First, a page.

So, after all this, I have nine systems decorating the space I call my "office": the NES, SNES, Wii U, Nintendo 3DS, PlayStations 1-4, and the Xbox 360. Plus a decent laptop PC, although I've never been much of a PC gamer. There are a total of 373 retail games in my collection across all of these systems, with the majorities for the Xbox 360 and PlayStation 3 - not quite the number I'm going for, but considering that only seven years ago, I had a total of a little over 50 retail games across three different systems, it's pretty damn impressive, I think.
Methods to my madness
I started by reviewing games that I had known well for years. I didn't even have to play the game - everything I wanted to say just came to me. The reviews were brief, but to the most important point, which wasn't good enough. In time, I naturally came up with this basic concept for my reviews. Which was, that I just wrote whatever came to my mind, there was a certain pattern to it. I write, write, and write, until I reach a conclusion. Sometimes the review turns out really good, sometimes really bad, and I don't necessarily mean the game but the review itself. I still want to publish it, I don't want to spend too much time editing the content, 'cause what I have just written is my honest, spontaneous impression of the game. Honest and spontaneous is exactly what I want, and after all these years, I'm primarily doing this for myself. If I end up with a 51-page review filled with useless crap, then it's a 51-page review filled with useless crap. That crap probably had some use to me.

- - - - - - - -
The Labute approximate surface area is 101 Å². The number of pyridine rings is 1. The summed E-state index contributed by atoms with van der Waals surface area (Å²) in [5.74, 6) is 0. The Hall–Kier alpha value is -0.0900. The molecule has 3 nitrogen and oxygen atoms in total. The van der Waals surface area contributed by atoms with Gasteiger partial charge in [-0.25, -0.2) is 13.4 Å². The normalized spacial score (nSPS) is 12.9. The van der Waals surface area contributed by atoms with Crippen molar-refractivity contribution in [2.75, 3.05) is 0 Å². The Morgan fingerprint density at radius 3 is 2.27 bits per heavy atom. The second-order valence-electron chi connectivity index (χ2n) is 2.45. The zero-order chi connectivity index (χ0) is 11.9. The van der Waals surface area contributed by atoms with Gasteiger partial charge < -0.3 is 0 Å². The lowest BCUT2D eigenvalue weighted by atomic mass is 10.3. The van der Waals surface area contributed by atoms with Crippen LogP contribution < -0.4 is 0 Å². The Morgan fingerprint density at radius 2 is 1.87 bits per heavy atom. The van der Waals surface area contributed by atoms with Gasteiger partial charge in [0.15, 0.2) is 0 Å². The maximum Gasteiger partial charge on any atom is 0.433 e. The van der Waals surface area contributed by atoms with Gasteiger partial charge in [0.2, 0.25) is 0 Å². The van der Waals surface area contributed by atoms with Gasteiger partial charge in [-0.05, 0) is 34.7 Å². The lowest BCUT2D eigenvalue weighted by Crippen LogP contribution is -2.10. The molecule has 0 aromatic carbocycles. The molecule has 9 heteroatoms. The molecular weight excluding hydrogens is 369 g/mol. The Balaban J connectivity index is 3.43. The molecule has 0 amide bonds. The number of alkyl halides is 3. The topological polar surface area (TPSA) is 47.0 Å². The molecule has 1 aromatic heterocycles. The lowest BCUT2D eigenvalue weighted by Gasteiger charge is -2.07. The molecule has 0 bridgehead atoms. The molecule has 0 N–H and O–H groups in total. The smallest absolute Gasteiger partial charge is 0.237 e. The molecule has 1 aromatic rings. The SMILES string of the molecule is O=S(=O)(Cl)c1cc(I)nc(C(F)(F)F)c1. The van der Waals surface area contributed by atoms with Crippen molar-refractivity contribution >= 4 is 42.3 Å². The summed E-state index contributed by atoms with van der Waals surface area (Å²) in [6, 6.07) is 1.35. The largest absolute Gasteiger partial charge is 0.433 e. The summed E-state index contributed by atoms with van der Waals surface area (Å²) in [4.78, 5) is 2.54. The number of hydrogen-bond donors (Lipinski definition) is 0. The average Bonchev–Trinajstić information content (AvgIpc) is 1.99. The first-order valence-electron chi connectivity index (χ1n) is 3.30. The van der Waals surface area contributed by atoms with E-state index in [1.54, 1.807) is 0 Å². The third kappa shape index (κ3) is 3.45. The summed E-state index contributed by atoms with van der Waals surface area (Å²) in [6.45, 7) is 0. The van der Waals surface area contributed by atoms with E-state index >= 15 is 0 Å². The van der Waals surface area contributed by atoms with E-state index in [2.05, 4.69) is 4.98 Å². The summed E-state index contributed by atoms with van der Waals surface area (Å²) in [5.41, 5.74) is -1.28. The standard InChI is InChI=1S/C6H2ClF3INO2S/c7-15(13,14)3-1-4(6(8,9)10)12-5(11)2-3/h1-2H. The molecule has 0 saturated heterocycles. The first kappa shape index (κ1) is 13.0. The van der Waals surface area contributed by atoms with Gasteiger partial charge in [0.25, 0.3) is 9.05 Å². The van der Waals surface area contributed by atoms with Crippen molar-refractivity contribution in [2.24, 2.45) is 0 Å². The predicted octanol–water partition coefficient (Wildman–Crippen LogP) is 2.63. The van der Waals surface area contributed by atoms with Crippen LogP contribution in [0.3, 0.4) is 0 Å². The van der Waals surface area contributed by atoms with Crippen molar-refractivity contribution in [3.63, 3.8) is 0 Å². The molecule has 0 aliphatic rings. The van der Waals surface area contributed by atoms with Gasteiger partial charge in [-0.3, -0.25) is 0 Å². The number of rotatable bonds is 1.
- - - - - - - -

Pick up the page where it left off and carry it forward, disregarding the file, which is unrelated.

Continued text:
Nowadays, I hardly ever reach the conclusion in one single sitting. I write most reviews in parts, with days if not weeks between those parts, due to my job, hence the dramatically decreased pace of new reviews popping up. Also, since I don't have that much time to play either, I easily get distracted by newer games instead of the retro games I originally dedicated this blog to, and new games require a lot more information to be spilled. I can write a retro review in an hour, but in my current situation, a new game takes days to review, regardless of the genre.
As to how much time I spend on a single game before letting the review go online, that does depend on the genre. I always attempt to beat those games that can be beaten in the traditional sense before reviewing them. I play resiliently and thoroughly, but at a very fast tempo if my only goal is to review the game. If beating a game takes less than ten hours - I often attempt to find an estimation before starting - I usually attempt to beat that game in one single sitting and get a review done by the end of the day. RPG's and more recent, vast action games take a little more time, and usually I write their reviews in parts on purpose, on the go; all the while that I'm making progress, I might pick up random stuff. I pause the game, go to the computer and write about it, just so that I wouldn't forget to mention it. If I don't find anything else to say about the game after a certain point, I conclude the review but never publish it before being done with the game, just in case. I'd say I've beaten about 70% of the games I've reviewed.